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    @Sneftel How could the government sieze the secret recipe for Coke? If it's only kept in the heads of individuals, it is immune from seizure. (If it's written down, they can seize the bits of paper of course. I don't know how that would interact with eminent domain.) – Martin Bonner Aug 16 at 9:56
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    Assuming the secret recipe of Coke is in your head alone and it is of "national importance" and you refuse to tell, you lose your inalienable civil rights and are held on a former oil platform in the southern hemisphere until you do. Just saying. Nobody is interested in your petty arguments, governments and their agencies simply take what they want. Your rights are worth exactly zero. – Damon Aug 16 at 10:05

if not, are there any ways in which I can sabotage or otherwise render it difficult for them

There may be a parallel in this news topic -- https://www.google.fr/search?q=pharmaceutical+execution -- i.e. pharmaceutical manufacturers trying to prevent State governments from buying their product to use for executing convicts.

This has been happening for a long time, with mixed or partial success.

I suppose the companies license/sell their product for a limited purpose; and I guess (for what my guess is worth) that the government could but doesn't manufacture the product themselves.

The latest news (which may not be successful) is of companies suing for damage to their reputation.

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    Pharmaceutical companies can do this because they have money and law forces them to approve pharmaceuticals to be sellable at all for a list of approved uses. Theoir protest about the licensed sales comes from this application process and them having to stand in for the quality: They deny any guarantee for non-licensed reseller's drug. Another issiue they often tackle: manny of the drugs in lethal injections are not cleared for this use. – Trish Aug 17 at 14:33

Speaking as a lay person, and having had some experience in dealing with the government as an inventor, I felt compelled to add this:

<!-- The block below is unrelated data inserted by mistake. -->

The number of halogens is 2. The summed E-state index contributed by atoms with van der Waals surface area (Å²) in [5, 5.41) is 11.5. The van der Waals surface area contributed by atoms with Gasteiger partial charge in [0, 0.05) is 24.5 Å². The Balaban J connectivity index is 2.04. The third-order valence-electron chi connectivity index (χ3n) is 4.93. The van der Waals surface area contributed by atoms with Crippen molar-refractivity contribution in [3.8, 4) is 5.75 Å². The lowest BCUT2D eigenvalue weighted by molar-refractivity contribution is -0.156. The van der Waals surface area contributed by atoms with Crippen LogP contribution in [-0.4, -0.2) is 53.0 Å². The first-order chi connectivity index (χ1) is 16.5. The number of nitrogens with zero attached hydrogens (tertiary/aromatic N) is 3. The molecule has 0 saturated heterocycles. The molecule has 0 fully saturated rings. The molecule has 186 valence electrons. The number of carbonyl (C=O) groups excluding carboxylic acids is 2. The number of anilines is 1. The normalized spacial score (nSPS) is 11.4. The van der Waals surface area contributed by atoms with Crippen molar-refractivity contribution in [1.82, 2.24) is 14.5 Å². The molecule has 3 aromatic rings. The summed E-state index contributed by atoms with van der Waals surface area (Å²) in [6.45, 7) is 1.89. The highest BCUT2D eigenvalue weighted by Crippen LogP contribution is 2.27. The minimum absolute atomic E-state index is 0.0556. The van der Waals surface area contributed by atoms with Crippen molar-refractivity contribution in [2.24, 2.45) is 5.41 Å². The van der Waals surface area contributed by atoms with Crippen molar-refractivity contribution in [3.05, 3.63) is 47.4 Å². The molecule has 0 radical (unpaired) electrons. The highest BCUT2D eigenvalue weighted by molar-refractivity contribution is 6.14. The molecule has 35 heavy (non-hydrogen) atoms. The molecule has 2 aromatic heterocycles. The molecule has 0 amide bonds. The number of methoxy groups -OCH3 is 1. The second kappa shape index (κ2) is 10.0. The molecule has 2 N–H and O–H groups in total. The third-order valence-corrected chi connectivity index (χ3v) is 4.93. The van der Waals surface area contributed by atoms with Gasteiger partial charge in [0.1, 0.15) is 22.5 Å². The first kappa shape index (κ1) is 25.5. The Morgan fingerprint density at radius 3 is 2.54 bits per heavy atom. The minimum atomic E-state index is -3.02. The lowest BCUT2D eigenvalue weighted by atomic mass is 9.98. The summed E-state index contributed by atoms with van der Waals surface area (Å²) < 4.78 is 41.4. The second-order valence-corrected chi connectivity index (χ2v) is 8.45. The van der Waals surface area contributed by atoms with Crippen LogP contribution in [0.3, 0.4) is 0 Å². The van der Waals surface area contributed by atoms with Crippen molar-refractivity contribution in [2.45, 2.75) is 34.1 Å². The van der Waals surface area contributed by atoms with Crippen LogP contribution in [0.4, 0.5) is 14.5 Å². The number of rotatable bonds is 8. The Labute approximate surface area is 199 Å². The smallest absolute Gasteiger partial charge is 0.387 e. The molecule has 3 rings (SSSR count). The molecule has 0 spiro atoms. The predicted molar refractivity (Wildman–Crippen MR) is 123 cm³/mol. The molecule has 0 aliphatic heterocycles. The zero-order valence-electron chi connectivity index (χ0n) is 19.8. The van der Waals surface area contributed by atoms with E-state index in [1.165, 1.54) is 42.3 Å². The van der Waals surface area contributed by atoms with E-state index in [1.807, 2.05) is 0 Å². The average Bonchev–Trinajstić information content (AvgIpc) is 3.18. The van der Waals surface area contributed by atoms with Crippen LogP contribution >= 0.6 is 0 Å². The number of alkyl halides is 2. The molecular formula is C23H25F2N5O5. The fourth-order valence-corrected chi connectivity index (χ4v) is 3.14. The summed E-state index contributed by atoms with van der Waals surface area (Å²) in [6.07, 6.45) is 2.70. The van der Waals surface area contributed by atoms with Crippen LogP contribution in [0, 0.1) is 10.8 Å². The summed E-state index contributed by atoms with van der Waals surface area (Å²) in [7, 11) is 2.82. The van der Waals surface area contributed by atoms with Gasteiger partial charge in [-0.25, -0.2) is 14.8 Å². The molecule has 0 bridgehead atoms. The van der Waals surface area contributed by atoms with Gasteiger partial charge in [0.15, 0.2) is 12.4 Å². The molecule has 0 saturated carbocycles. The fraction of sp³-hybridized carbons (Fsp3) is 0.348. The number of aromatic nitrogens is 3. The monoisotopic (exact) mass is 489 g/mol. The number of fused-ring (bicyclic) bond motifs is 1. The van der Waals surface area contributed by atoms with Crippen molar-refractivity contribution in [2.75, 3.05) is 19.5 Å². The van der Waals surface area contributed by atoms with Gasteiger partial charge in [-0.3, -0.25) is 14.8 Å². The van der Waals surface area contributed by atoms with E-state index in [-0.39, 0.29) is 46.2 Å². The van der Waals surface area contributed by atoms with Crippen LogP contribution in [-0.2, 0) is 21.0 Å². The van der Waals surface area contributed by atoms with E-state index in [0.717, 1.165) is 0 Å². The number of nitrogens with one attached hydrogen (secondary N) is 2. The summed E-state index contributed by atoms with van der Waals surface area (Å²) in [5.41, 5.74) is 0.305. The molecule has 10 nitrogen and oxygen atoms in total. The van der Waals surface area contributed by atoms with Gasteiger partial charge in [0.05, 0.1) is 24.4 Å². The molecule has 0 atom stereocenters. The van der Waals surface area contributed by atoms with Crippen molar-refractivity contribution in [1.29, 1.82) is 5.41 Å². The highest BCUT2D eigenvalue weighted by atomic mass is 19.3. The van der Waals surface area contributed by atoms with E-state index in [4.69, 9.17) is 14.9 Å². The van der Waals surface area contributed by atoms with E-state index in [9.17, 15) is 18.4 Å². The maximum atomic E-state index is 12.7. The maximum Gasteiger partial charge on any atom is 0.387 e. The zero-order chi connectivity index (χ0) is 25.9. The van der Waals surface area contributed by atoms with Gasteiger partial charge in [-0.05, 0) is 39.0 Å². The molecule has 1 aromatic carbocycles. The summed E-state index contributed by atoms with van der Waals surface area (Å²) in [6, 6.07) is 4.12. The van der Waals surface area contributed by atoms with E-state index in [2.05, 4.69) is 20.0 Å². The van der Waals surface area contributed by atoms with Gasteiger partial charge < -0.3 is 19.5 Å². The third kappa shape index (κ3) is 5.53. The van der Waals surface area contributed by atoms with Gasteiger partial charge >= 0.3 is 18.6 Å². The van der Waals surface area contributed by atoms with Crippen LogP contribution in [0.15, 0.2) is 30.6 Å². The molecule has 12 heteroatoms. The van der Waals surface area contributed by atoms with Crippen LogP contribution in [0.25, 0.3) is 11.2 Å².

As a "practical matter" you may find it difficult to gain any remedy, or any compensation from the government, regardless of the applicable law. Why? It's a matter of simple economics.

In the courts, you get all the justice you can afford. In practice that works out as follows: Unless your pockets are very deep, you are "out-gunned" by many orders of magnitude. The government has armies of legal staff and bureaucrats working on their side, while you do not. And the government does not actually bear the cost of pressing their view in the courts; they're spending OPM (other people's money), so the costs are irrelevant.

  • This reads as more of an opinion than a relaying of fact. Some citations or examples would go a long way to improve the quality of this answer. – GOATNine Aug 16 at 13:27
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    Good point, but: It is an opinion... my "answer" is an opinion... legal decisions are "opinions". And as a lay person, my only citation is personal experience. I suppose I see the law more as the means to an end in this case, rather than an end in itself. If this doesn't pass muster as a proper answer in this forum, I'll gladly delete it. – Seamus Aug 16 at 13:40
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    I'm not sure common knowledge needs any kind of a cite, and if this answer isn't considered common knowledge on law.se, I'm unsure what could be. Of course, people DO regularly win against the government, but they also regularly win the lottery. Research on success rates of cases would be a valuable addition to this answer, though (eg usual federal case success rate is 51%; in employment discrimination cases it's 1%; but what's the success rate for non-class-action cases against the government?). – Dewi Morgan Aug 16 at 19:05
  • Here is an example of what Seamus is talking about: The Hughes Aircraft Company had a patent dispute with the U.S. federal government that lasted over 35 years. The patent was for spin-stabilization of satellites. A petitioner who was not as rich as Howard Hughes, and not as persistent as Howard Hughes, would probably have given up. As it was, Howard Hughes died long before the federal government agreed to abide by his company's trial victories. – Jasper Aug 20 at 1:07

protected by feetwet Aug 19 at 2:32